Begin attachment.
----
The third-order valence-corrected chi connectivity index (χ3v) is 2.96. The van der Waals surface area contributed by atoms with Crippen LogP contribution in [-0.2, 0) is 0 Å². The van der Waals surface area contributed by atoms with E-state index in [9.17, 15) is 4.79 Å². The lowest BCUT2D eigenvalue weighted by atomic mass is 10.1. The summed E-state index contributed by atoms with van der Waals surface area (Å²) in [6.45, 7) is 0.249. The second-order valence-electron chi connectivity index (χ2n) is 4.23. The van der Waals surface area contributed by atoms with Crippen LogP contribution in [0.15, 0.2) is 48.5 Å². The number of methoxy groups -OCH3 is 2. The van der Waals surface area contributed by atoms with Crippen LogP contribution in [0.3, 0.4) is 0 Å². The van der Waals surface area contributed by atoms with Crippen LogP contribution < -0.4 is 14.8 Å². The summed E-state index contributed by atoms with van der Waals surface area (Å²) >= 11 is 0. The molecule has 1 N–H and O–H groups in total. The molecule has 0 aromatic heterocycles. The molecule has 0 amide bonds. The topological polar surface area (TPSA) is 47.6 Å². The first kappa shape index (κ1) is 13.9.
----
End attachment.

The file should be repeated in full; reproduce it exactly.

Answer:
The third-order valence-corrected chi connectivity index (χ3v) is 2.96. The van der Waals surface area contributed by atoms with Crippen LogP contribution in [-0.2, 0) is 0 Å². The van der Waals surface area contributed by atoms with E-state index in [9.17, 15) is 4.79 Å². The lowest BCUT2D eigenvalue weighted by atomic mass is 10.1. The summed E-state index contributed by atoms with van der Waals surface area (Å²) in [6.45, 7) is 0.249. The second-order valence-electron chi connectivity index (χ2n) is 4.23. The van der Waals surface area contributed by atoms with Crippen LogP contribution in [0.15, 0.2) is 48.5 Å². The number of methoxy groups -OCH3 is 2. The van der Waals surface area contributed by atoms with Crippen LogP contribution in [0.3, 0.4) is 0 Å². The van der Waals surface area contributed by atoms with Crippen LogP contribution < -0.4 is 14.8 Å². The summed E-state index contributed by atoms with van der Waals surface area (Å²) >= 11 is 0. The molecule has 1 N–H and O–H groups in total. The molecule has 0 aromatic heterocycles. The molecule has 0 amide bonds. The topological polar surface area (TPSA) is 47.6 Å². The first kappa shape index (κ1) is 13.9.